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Students to witness historic total solar eclipse on April 8

Students to witness historic total solar eclipse on April 8

On Monday, April 8, North America will experience a total solar eclipse, and North Texas is positioned to witness one of the best possible views of the eclipse because of the path of the moon.

To provide students and staff with the ability to watch the event free of harm to the eyes, special eclipse glasses will be provided to every student and staff member thanks to the support of local businesses and organizations. The Northwest ISD Education Foundation and the Perot Museum graciously donated more than 35,000 glasses, which provide the ability to safely view the solar eclipse both in advance of the eclipse occurring and throughout the historic experience.

Beginning at about 12:23 p.m., North Texas will experience a partial solar eclipse, which will then transition into a total solar eclipse at about 1:45 p.m. NASA projects the total solar eclipse to last about 4 minutes, though the partial solar eclipse will last about two and a half hours. Schools will provide students with the opportunity to witness the total solar eclipse shortly before it begins.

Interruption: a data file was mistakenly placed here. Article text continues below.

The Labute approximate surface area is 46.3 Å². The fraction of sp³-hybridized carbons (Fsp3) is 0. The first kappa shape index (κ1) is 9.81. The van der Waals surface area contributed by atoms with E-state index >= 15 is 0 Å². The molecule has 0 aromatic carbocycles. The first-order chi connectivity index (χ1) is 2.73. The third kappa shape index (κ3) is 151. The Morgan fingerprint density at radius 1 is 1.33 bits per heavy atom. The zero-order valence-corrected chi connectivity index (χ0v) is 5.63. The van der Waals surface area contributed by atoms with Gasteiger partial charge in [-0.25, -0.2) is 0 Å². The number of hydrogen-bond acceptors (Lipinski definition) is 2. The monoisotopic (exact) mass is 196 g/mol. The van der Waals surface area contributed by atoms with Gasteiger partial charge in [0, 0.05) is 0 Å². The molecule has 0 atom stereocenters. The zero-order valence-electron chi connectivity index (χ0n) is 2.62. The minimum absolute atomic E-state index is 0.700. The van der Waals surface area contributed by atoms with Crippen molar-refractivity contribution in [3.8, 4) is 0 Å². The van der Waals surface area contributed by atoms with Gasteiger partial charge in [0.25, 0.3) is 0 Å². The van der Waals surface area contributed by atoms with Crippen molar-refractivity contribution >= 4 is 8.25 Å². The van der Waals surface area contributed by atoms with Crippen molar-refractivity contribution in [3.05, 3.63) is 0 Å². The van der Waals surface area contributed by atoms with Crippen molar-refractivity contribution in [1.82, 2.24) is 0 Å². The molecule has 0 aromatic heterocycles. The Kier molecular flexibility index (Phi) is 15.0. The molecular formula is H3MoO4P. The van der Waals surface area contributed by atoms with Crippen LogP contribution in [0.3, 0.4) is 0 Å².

Prior to the day of the eclipse, students will have time to learn more about the science of the eclipse. Depending on the grade level and content, lessons will be shared with teachers to use with their students to explore this phenomenon.

The total solar eclipse represents a rare occasion, as the next total solar eclipse visible in the United States won’t occur for another 20 years. Because of the path of the moon, the opportunity to witness a total solar eclipse in North Texas represents a once-in-a-lifetime experience.